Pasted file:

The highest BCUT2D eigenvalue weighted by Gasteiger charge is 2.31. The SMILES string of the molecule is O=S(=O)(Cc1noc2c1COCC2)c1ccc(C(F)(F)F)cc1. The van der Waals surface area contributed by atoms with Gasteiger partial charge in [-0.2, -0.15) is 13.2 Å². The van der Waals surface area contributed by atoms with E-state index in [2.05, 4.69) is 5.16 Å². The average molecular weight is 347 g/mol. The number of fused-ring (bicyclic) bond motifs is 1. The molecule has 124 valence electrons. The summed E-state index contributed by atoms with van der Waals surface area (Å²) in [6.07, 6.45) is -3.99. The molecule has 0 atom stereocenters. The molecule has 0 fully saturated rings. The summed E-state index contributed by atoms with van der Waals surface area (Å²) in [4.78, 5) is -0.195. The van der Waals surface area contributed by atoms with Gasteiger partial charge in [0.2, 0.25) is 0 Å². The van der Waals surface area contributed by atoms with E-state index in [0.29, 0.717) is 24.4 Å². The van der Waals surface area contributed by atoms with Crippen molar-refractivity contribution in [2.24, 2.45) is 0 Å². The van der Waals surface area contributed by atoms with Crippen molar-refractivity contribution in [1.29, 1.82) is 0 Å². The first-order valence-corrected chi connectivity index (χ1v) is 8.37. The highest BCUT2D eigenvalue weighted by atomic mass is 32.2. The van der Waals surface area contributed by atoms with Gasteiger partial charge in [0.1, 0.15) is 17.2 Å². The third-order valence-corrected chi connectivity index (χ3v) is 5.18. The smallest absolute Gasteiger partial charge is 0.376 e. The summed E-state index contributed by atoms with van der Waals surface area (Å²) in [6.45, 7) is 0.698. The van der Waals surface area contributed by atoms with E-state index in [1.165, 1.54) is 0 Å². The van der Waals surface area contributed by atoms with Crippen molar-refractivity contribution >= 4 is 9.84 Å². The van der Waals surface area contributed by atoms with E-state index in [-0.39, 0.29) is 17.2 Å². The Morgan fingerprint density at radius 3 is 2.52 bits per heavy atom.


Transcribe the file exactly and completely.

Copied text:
The highest BCUT2D eigenvalue weighted by Gasteiger charge is 2.31. The SMILES string of the molecule is O=S(=O)(Cc1noc2c1COCC2)c1ccc(C(F)(F)F)cc1. The van der Waals surface area contributed by atoms with Gasteiger partial charge in [-0.2, -0.15) is 13.2 Å². The van der Waals surface area contributed by atoms with E-state index in [2.05, 4.69) is 5.16 Å². The average molecular weight is 347 g/mol. The number of fused-ring (bicyclic) bond motifs is 1. The molecule has 124 valence electrons. The summed E-state index contributed by atoms with van der Waals surface area (Å²) in [6.07, 6.45) is -3.99. The molecule has 0 atom stereocenters. The molecule has 0 fully saturated rings. The summed E-state index contributed by atoms with van der Waals surface area (Å²) in [4.78, 5) is -0.195. The van der Waals surface area contributed by atoms with Gasteiger partial charge in [0.2, 0.25) is 0 Å². The van der Waals surface area contributed by atoms with E-state index in [0.29, 0.717) is 24.4 Å². The van der Waals surface area contributed by atoms with Crippen molar-refractivity contribution in [2.24, 2.45) is 0 Å². The van der Waals surface area contributed by atoms with Crippen molar-refractivity contribution in [1.29, 1.82) is 0 Å². The first-order valence-corrected chi connectivity index (χ1v) is 8.37. The highest BCUT2D eigenvalue weighted by atomic mass is 32.2. The van der Waals surface area contributed by atoms with Gasteiger partial charge in [0.1, 0.15) is 17.2 Å². The third-order valence-corrected chi connectivity index (χ3v) is 5.18. The smallest absolute Gasteiger partial charge is 0.376 e. The summed E-state index contributed by atoms with van der Waals surface area (Å²) in [6.45, 7) is 0.698. The van der Waals surface area contributed by atoms with E-state index in [1.165, 1.54) is 0 Å². The van der Waals surface area contributed by atoms with Crippen molar-refractivity contribution >= 4 is 9.84 Å². The van der Waals surface area contributed by atoms with E-state index in [-0.39, 0.29) is 17.2 Å². The Morgan fingerprint density at radius 3 is 2.52 bits per heavy atom.